Who gets to say they are wrong for wanting to defend themselves. The concept of the gang as a form of protection reaches back centuries, from immigrants grouping to stay alive on the streets, to the foreign villages battling over land.

There have been many researches done on gangs and their reason for existence to try to find the core of the problem. One of the many studies done on the youth searched to single out and concentrate on the relationship between gang members and individual levels of criminal behavior. The research done in both the United States and Canada has shown the obvious, that even after separating mass triggers from individual level characteristics, gang members are more delinquent and tend to be more involved in committing crimes than do non-gang members. The conclusion drawn from these findings is that the observed relationship between gang membership and offending levels can't be explained through a simple process singling out individual traits, but instead by understanding additional influences that gang members bring to allow higher levels of criminal behavior among the individuals who join, especially for behaviors relating to guns and violence. Case in point, involvement in gangs significantly increases the probability that a juvenile will be involved in an exchange involving a firearm.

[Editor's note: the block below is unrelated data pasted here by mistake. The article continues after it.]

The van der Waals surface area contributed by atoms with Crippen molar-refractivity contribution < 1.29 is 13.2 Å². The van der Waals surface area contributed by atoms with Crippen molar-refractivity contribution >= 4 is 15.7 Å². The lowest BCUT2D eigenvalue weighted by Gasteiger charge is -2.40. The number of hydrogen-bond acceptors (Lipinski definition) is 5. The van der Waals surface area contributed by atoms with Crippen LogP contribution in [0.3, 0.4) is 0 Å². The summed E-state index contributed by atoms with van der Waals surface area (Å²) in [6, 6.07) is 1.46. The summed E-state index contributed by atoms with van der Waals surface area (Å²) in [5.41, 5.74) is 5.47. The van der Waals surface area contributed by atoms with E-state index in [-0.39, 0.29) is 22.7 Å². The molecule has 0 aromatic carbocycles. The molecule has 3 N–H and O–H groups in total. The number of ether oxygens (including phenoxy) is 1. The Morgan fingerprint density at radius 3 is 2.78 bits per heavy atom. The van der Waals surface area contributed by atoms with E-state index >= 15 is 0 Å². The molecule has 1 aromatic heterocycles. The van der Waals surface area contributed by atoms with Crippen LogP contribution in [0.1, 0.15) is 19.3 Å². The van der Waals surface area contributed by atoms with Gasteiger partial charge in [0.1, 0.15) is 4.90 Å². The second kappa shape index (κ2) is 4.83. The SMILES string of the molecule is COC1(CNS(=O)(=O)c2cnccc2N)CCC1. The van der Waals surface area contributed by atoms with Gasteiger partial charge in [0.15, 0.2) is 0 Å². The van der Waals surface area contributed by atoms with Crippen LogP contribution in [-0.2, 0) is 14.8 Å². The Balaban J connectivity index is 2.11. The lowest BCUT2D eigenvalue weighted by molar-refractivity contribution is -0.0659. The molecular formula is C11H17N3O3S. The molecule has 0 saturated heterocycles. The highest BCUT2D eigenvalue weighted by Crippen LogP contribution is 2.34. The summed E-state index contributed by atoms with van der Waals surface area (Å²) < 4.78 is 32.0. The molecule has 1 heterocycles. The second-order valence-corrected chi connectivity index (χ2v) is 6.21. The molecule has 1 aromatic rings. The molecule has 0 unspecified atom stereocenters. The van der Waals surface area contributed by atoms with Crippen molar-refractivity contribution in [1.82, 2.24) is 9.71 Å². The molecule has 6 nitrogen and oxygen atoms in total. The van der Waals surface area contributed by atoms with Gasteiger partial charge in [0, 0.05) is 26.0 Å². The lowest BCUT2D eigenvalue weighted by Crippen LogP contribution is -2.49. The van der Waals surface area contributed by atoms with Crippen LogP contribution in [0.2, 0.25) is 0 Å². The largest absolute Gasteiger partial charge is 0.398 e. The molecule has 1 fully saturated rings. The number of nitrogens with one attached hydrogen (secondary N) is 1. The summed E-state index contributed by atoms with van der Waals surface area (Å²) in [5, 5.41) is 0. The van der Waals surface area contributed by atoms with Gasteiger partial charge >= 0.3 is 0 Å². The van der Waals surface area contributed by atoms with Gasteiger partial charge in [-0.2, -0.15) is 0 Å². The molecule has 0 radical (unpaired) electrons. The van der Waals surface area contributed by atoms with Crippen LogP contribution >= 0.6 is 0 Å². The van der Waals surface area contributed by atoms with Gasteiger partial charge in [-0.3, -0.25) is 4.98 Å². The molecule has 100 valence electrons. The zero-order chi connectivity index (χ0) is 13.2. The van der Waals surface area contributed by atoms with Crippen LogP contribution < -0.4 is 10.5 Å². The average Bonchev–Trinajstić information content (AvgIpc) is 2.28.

The above information leads to implications that patterns and levels of firearm violence is evident at the community level. As membership in a gang opens the door for the possibility for a gun to be used, there becomes an increase in firearm related violence. The violence tends to be concentrated around the activity space of gangs, or on their turf. The research was conducted in what is now being referred to as an emerging gang city, or the class of cities that only recently have been introduced to gangs and have began to experience serious problems with violent urban street gangs in the last twenty years. The other classes of cities include places like Los Angeles and Chicago, which have had a much longer story of gangs and are now known as chronic gang cities. "Though some of the initial emergent gang cities have experienced a significant decline in gang activity, others appear well on their way towards becoming "chronic" gang cities." (Tita, 2007)